“a voice potential/As double as the duke’s” : War, Disability, and Casting in Iqbal Khan’s Othello
By Kelsey Ridge, University of Birmingham
The 2015 Royal Shakespeare Company production of Othello directed by Iqbal Khan can readily be described as influenced by War on Terror. Actors wore khaki uniforms and carried guns. The Duke, played by Nadia Albina, viewed Messenger reports over satellite-video with a person filing a report from what a desert bunker. Hugh Quarshie’s Othello supports and engages in “enhanced interrogation.” However, though this production was considered most notable to many for Lucien Msamati’s black Iago, it included a casting choice that, in current military context, is much more meaningful: Nadia Albina as the Duke.
Nadia Albina portrayed the Duke with a determination the part can lack, suggesting the strength of a military commander, as opposed to a more delicate civilian leader who needs to lean on a general for power. She gave the Senate muscle and weight. Moreover, Albina brought a physical quality to the role that gave it strength: Albina was born without a right forearm, which the costuming made no effort to hide or obscure. Surprisingly, while some reviews (and the RSC website) mention that the Duke was played by a woman, no one mentions she is an actress with a disability. While casting Albina in plays has previously ruffled a few feathers, Albina brought depth to this production with both her character interpretation and her physical presence.
In a War on Terror context, the decision to cast an actress with a disability raised the possibility that the Duke had served at the front lines and had lost the limb in the service, perhaps in an IED explosion. By 2015, according to A Guide to U.S. Military Casualty Statistics, 1,645 servicemembers in Iraq, Afghanistan, and Syria had lost a limb from their service, though that figure ignores the 214 similarly wounded in ‘unaffiliated conflicts’ in Pakistan, Uzbekistan, and Yemen. Of those injuries, 87.9% were caused by an explosive device. In a War on Terror context, apparent injury cements the Duke’s credentials as a leader. The actress’s disability changes the position of the Duke from a weak man hiding in his city from the realities of the situation into a leader who has seen the seriousness of war, suffered its consequences, and continued to lead, from a man hiding behind Othello into his equal in martial matters. It also reminds the audience of some of the physical costs borne by the soldiers fighting in the wars productions like these are aesthetically exploiting.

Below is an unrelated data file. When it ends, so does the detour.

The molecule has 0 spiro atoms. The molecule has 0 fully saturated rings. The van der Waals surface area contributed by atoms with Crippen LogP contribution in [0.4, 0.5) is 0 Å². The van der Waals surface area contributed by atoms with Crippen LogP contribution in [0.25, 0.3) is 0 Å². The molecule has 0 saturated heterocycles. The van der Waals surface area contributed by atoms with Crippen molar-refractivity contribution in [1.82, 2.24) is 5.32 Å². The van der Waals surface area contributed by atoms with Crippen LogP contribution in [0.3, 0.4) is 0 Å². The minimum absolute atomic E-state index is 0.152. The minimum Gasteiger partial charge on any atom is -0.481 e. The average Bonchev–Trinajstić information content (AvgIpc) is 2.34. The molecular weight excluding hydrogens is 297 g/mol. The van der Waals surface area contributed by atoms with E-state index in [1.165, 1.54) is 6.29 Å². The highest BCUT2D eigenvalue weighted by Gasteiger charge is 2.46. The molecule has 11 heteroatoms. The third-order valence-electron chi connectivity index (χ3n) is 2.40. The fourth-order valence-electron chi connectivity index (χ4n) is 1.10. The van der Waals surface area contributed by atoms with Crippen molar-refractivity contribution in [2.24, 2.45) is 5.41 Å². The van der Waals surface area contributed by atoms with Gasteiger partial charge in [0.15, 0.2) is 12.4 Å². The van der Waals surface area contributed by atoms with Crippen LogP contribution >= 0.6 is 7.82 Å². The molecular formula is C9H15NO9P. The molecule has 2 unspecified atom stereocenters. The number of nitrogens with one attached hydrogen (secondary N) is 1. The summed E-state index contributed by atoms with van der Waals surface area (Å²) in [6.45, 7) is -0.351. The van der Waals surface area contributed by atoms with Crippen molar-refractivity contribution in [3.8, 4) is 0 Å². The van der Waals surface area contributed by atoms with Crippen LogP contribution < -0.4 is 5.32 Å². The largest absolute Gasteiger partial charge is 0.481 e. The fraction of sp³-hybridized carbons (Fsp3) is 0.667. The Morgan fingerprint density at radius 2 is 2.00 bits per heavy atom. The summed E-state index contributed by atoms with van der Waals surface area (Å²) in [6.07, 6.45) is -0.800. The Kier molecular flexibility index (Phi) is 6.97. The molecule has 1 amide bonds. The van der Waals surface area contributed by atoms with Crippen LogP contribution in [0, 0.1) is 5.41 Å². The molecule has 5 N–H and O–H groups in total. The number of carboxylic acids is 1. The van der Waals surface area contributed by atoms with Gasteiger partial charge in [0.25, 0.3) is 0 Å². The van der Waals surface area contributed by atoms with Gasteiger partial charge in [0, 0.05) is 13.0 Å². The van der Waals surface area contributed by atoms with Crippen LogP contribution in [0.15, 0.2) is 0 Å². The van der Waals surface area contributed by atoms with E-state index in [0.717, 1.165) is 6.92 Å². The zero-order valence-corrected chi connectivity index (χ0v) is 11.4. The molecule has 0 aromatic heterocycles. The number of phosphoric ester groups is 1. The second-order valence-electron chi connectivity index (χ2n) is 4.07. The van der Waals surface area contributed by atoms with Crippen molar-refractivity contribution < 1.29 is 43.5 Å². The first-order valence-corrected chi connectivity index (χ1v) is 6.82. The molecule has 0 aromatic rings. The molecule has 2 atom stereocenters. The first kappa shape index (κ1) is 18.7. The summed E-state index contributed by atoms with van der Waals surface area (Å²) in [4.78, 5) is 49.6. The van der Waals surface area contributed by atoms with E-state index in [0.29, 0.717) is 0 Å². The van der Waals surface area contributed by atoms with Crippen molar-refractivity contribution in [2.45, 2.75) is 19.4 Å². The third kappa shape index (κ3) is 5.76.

If the RSC were interested in continuing this development, they need look no further than their planned performance of Julius Caesar, a show that forces actors and directors to handle a woman who proves her constancy by giving herself “ a voluntary wound/ Here, in the thigh.” Imagine a Portia with a Go Army t-shirt and prosthetic leg demanding her husband explain himself. A Portia who asserts, “I did something I knew was dangerous, because I believed in it, and I live with the consequences. Do not dare to condescend to me about what I can handle.” A Portia whose voluntary wound is not irrational-seeming damage to her body but the physical sign of her commitments and her honor. Considering Angus Jackson’s assertion that the Roman plays are meaningful now for “the resonances with a lot of the activity that’s going on in British, European, and world-wide politics, in terms of people fighting for their political lives and literally fighting for their lives” the inclusion of such a Portia, or of any character with a disability, would be appropriate.
Depictions of physically disabled characters are not particularly common in early modern theatre, outside, perhaps, those Dr. Farah Karim-Cooper called the amputation plays. Yet, such injury and disability are as much a part of the modern world as they would have been a part of Shakespeare’s. Nadia Albina has said, “I have never been to the theatre and seen an actor on the stage who has a disability without playing a part that doesn’t call for it. I found that quite upsetting, but I knew it was something I had to face.” Albina’s contributions to theatre, at the RSC and elsewhere, already challenge that status quo. That trend should be followed much more widely. Actors with disabilities can and should be cast besides characters with disabilities, and casting decisions should consider the full implications of the modern context they otherwise employ. With all due respect to those excited or exercised by the participation of Lucien Msamati or Hugh Quarshie, the most interesting casting in the 2015 RSC Othello was Nadia Albina.